Ghana had been continental champions in 1963, 1965, 1978 and 1982. A third place finish in 2008 and a second place in 2010 (along with coming so close to reaching the 2010 World Cup semi-finals later that year, thanks a lot Luis Suarez) led many to assume the top prize was coming their way in 2012, but the Zambia narrative bandwagon just couldn’t be stopped. In an absolute name-on-the-trophy display, Zambia faced 18 shots in the semi-final, including a wasted first half penalty from Asamoah Gyan, while generating just eight themselves, six of them from long range. But amid a man of the match performance from goalkeeper Kennedy Mweene – ‘keeper of the tournament for 2012 and actual goalscorer at AFCON 2013 – Zambia sucker punched Ghana with 12 minutes to go thanks to Emmanuel Mayuka, one of seven players to score three goals in the 2012 tournament, including Drogba and Aubameyang, but the winner of the Golden Boot. Such antics earned him a £3m move to Southampton but he failed to score with the English coastal side and the Premier League would have to wait until 2020 for its first Zambian goal, via Leicester City’s Patson Daka. The semi-final was a battle, and Zambia embraced that battle. Their reward was a place in the final.
There was no avoiding the fact that Ivory Coast were huge favourites for the AFCON 2012 final. Their Golden Generation were due the title; it had been 20 years since they had last been African champions. They hadn’t even conceded a goal in this edition and, to be fair, nor would they do so in the final. The continent’s best defence against the hyper-practical Zambians? 0-0 was predicted by many ahead of the game in Libreville, less than a kilometre from the sea that tragically claimed the Zambia squad in 1993, and so it proved. The Ivorians correctly shackled Rainford Kalaba, who had created at least two chances in each of the previous five games but was restricted to only one in 120 minutes in the final.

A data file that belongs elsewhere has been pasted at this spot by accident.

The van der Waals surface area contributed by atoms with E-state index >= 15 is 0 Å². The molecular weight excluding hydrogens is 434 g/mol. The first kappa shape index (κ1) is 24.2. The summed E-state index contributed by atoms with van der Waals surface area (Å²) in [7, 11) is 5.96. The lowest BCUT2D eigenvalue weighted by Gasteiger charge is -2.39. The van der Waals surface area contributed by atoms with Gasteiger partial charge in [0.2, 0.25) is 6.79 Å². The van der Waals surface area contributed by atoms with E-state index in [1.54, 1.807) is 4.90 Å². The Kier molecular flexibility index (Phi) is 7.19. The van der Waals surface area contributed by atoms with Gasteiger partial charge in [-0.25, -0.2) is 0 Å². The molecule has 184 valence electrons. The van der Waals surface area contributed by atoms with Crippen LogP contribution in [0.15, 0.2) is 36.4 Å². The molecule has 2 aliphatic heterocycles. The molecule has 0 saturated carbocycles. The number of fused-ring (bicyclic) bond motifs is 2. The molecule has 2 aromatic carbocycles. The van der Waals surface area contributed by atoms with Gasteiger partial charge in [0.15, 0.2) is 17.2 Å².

The match was so restrained that Zambia were able to record their second highest pass completion of the tournament at 76.1%. There were 33 shots in the match but only seven of them were on target. The most famous shot in the game was definitely not on target, as Didier Drogba’s penalty (Zambia conceded two of the seven penalties at the tournament, in the semi-final and final, yet didn’t concede from either) was blazed over like some sort of Ivorian tribute to Chris Waddle.
Drogba would make amends of sorts in the inevitable shootout, and personally later in the year with Chelsea in the Champions League final where he scored the winning spot-kick, but that was no solace to Ivory Coast fans in February 2012. In sudden death Zambia didn’t take advantage of a Kolo Toure miss, but when Gervinho failed to score at 7-7, defender Stoppila Sunzu did what defenders do and hammered it down the middle. Zambia were continental champions for the first time. Nothing would bring the 1993 team back, but their memory had at last been honoured.
Ivory Coast’s response to this shock of shocks? If you can’t beat them, join them. In 2014 they appointed Herve Renard and his collection of dress shirts as their manager, and a year later he won the competition for them too, the first manager to lead two different countries to AFCON success.
From Greece winning Euro 2004 to Zambia through to Leicester City winning the Premier League in 2016, there was a thread of teams who won huge prizes in a way that ran counter to the prevailing winds in football. As Zambia won in 2012 Pep Guardiola was about to end his incredibly successful spell as Barcelona manager; by the time Leicester started their title defence Guardiola was beginning his time in the Premier League. As detailed and stringent as Manchester City’s manager is, he knows that there is more than one way to win football games, just as he knows that sometimes our sport is bewitched by narrative. Both of these factors combined perfectly for Zambia in 2012. The Chipolopolo might have had better teams in the past and may well do so in the future, but the 2012 side pulled off one of the great international coups, and will rightly be cherished and celebrated for as long as football is played.
Enjoy this? Take a look at our other content for the 2021 Africa Cup of Nations, here.